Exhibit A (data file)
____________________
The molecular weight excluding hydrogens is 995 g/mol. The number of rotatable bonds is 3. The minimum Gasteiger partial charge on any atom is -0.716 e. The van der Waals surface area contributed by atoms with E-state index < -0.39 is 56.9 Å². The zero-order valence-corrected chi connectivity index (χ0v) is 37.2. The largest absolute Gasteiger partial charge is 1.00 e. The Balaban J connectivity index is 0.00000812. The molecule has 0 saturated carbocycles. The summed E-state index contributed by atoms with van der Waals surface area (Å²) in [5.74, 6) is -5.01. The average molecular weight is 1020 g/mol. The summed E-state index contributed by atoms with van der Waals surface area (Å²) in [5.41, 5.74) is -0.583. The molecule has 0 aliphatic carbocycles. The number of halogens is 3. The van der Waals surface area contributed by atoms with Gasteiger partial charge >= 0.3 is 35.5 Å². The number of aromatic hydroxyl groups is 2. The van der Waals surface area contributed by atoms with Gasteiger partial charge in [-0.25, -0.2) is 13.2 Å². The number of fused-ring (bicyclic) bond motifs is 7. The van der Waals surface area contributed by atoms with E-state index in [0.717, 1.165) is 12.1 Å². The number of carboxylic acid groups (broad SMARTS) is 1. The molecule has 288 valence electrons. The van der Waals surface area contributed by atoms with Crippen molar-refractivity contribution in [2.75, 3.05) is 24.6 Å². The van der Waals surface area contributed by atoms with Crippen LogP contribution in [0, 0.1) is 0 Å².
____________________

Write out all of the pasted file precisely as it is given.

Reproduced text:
The molecular weight excluding hydrogens is 995 g/mol. The number of rotatable bonds is 3. The minimum Gasteiger partial charge on any atom is -0.716 e. The van der Waals surface area contributed by atoms with E-state index < -0.39 is 56.9 Å². The zero-order valence-corrected chi connectivity index (χ0v) is 37.2. The largest absolute Gasteiger partial charge is 1.00 e. The Balaban J connectivity index is 0.00000812. The molecule has 0 saturated carbocycles. The summed E-state index contributed by atoms with van der Waals surface area (Å²) in [5.74, 6) is -5.01. The average molecular weight is 1020 g/mol. The summed E-state index contributed by atoms with van der Waals surface area (Å²) in [5.41, 5.74) is -0.583. The molecule has 0 aliphatic carbocycles. The number of halogens is 3. The van der Waals surface area contributed by atoms with Gasteiger partial charge >= 0.3 is 35.5 Å². The number of aromatic hydroxyl groups is 2. The van der Waals surface area contributed by atoms with Gasteiger partial charge in [-0.25, -0.2) is 13.2 Å². The number of fused-ring (bicyclic) bond motifs is 7. The van der Waals surface area contributed by atoms with E-state index in [0.717, 1.165) is 12.1 Å². The number of carboxylic acid groups (broad SMARTS) is 1. The molecule has 288 valence electrons. The van der Waals surface area contributed by atoms with Crippen molar-refractivity contribution in [2.75, 3.05) is 24.6 Å². The van der Waals surface area contributed by atoms with Crippen LogP contribution in [0, 0.1) is 0 Å².